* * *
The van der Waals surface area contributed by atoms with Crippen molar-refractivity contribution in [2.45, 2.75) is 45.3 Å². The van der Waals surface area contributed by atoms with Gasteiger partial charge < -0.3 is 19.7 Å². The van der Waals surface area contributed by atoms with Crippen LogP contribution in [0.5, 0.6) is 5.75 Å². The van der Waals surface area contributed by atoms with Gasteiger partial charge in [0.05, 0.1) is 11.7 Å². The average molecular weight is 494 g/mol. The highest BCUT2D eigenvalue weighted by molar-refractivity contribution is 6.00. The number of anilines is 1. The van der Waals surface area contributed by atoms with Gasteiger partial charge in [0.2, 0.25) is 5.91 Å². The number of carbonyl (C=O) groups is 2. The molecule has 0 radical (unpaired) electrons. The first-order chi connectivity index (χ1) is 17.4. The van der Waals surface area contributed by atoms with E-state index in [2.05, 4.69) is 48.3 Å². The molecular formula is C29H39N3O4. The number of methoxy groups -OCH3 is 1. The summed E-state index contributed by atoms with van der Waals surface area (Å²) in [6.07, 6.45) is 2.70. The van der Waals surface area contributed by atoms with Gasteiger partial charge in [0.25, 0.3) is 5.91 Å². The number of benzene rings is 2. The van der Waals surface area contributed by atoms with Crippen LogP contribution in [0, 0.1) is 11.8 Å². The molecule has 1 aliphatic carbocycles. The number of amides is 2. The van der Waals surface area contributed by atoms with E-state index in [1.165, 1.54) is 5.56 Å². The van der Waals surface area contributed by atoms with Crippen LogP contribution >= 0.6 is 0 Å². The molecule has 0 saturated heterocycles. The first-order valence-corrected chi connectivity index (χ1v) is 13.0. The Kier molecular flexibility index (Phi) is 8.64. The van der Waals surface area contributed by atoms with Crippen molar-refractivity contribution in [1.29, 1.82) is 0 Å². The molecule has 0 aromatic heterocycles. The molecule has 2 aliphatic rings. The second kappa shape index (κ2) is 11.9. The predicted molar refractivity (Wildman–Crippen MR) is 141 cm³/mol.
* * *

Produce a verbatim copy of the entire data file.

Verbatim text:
The van der Waals surface area contributed by atoms with Crippen molar-refractivity contribution in [2.45, 2.75) is 45.3 Å². The van der Waals surface area contributed by atoms with Gasteiger partial charge < -0.3 is 19.7 Å². The van der Waals surface area contributed by atoms with Crippen LogP contribution in [0.5, 0.6) is 5.75 Å². The van der Waals surface area contributed by atoms with Gasteiger partial charge in [0.05, 0.1) is 11.7 Å². The average molecular weight is 494 g/mol. The highest BCUT2D eigenvalue weighted by molar-refractivity contribution is 6.00. The number of anilines is 1. The van der Waals surface area contributed by atoms with Gasteiger partial charge in [0.2, 0.25) is 5.91 Å². The number of carbonyl (C=O) groups is 2. The molecule has 0 radical (unpaired) electrons. The first-order chi connectivity index (χ1) is 17.4. The van der Waals surface area contributed by atoms with E-state index in [2.05, 4.69) is 48.3 Å². The molecular formula is C29H39N3O4. The number of methoxy groups -OCH3 is 1. The summed E-state index contributed by atoms with van der Waals surface area (Å²) in [6.07, 6.45) is 2.70. The van der Waals surface area contributed by atoms with Gasteiger partial charge in [0.25, 0.3) is 5.91 Å². The number of benzene rings is 2. The van der Waals surface area contributed by atoms with Crippen LogP contribution in [0, 0.1) is 11.8 Å². The molecule has 1 aliphatic carbocycles. The number of amides is 2. The van der Waals surface area contributed by atoms with E-state index in [1.165, 1.54) is 5.56 Å². The van der Waals surface area contributed by atoms with Crippen LogP contribution >= 0.6 is 0 Å². The molecule has 0 saturated heterocycles. The first-order valence-corrected chi connectivity index (χ1v) is 13.0. The Kier molecular flexibility index (Phi) is 8.64. The van der Waals surface area contributed by atoms with Crippen molar-refractivity contribution in [1.29, 1.82) is 0 Å². The molecule has 0 aromatic heterocycles. The molecule has 2 aliphatic rings. The second kappa shape index (κ2) is 11.9. The predicted molar refractivity (Wildman–Crippen MR) is 141 cm³/mol.